Over one-half (57%) of surveyed US consumers say they plan to purchase an e-reader or tablet within the next three years—29% plan to purchase one within the next year—according to a study by The Boston Consulting Group (BCG).
Should those prove to be actual adoption rates, they would firmly establish such devices in the American mainstream and inject fresh hope into the publishing industry, which is struggling to generate online revenues, BCG said.
"The survey suggests that e-readers and tablets are not a niche product for early adopters but could become the MP3 players of this decade. Grandmothers will soon be carrying them around," said John Rose, the global leader of BCG's Media practice.
There is a strong preference for multipurpose tablets: 53% of consumers say they would like to own a multipurpose e-reader, such as an iPad, compared with 39% who prefer single-purpose e-readers, such as Amazon's Kindle, the Nook from Barnes and Noble, or the Sony Reader.
Below, additional findings from the BCG study.
Consumers Want Cheaper Prices, Content Flexibility
Widespread adoption will depend in part on a drop in prices: The sweet spot for multipurpose devices is from $130 to $200—far below the $499 entry price of the iPad—while the desired price for a single-purpose device is from $100 to $150.
Consumers also want more flexibility in purchasing content rather than being locked into a single source, such as the iTunes store: 91% of e-reader owners and 83% of those interested in purchasing an e-reader say they are likely to buy more content if multiple retailers are available.
Willingness to Pay for Content
Among consumers interested in purchasing an e-reader within the next three years, 97% say they expect to read digital books, 82% expect to read digital magazines, and 73% expect to read online newspapers:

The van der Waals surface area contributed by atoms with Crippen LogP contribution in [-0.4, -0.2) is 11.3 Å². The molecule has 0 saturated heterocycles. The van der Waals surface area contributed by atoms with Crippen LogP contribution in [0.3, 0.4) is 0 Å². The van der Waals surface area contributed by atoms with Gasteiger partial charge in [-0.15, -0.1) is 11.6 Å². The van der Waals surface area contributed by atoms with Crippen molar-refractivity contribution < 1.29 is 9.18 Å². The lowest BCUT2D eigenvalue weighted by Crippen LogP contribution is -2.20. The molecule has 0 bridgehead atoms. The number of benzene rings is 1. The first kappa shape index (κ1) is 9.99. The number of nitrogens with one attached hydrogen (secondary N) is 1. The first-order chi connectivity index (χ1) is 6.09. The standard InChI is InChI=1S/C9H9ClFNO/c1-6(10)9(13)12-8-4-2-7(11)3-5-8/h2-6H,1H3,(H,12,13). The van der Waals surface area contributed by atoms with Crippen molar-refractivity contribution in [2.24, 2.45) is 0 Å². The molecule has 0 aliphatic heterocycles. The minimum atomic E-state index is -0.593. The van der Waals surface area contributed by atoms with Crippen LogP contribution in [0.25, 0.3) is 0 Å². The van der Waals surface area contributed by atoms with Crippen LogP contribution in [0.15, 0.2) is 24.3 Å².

Among those who already own an e-reader, 89% now read digital books, 50% read digital magazines, and 34% read online newspapers. In addition, 64% want to read other magazines and newspapers in the future.
US consumers say they are willing to pay $2-$4 for a single issue of an online magazine (comparable to the cost of the print version) and $5-$10 for a monthly newspaper subscription—which is less than a print-news subscription.
Consumers are willing to pay only $5-$10 for a digital book, however; that's below the price most book publishers are targeting.
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The First Truly Converged Device
In addition to digital publications, consumers want to access the Web, email, and video content on their e-readers: 90% of those interested in purchasing a multipurpose e-reader in the next three years want to access the Web, 86% want access to email, and 74% want to view videos.
"The survey suggests that Apple's strategy of offering a wide degree of functionality makes sense," said Dominic Field, US leader of BCG's Media practice. "But the results also call into question Apple's preference for a closed system."
About the data: The survey was conducted by the Boston Consulting Group via the Web in March 2010 among 12,717 respondents from 14 countries: Australia, Austria, China, Finland, France, Germany, India, Italy, Japan, Norway, South Korea, Spain, the UK, and the US. There were 950 or more respondents from each country, except for the following: Austria (697), China (813), Finland (696), and Norway (697). Respondents, equally divided between men and women, were Web users and readers of print books, magazines, or newspapers.
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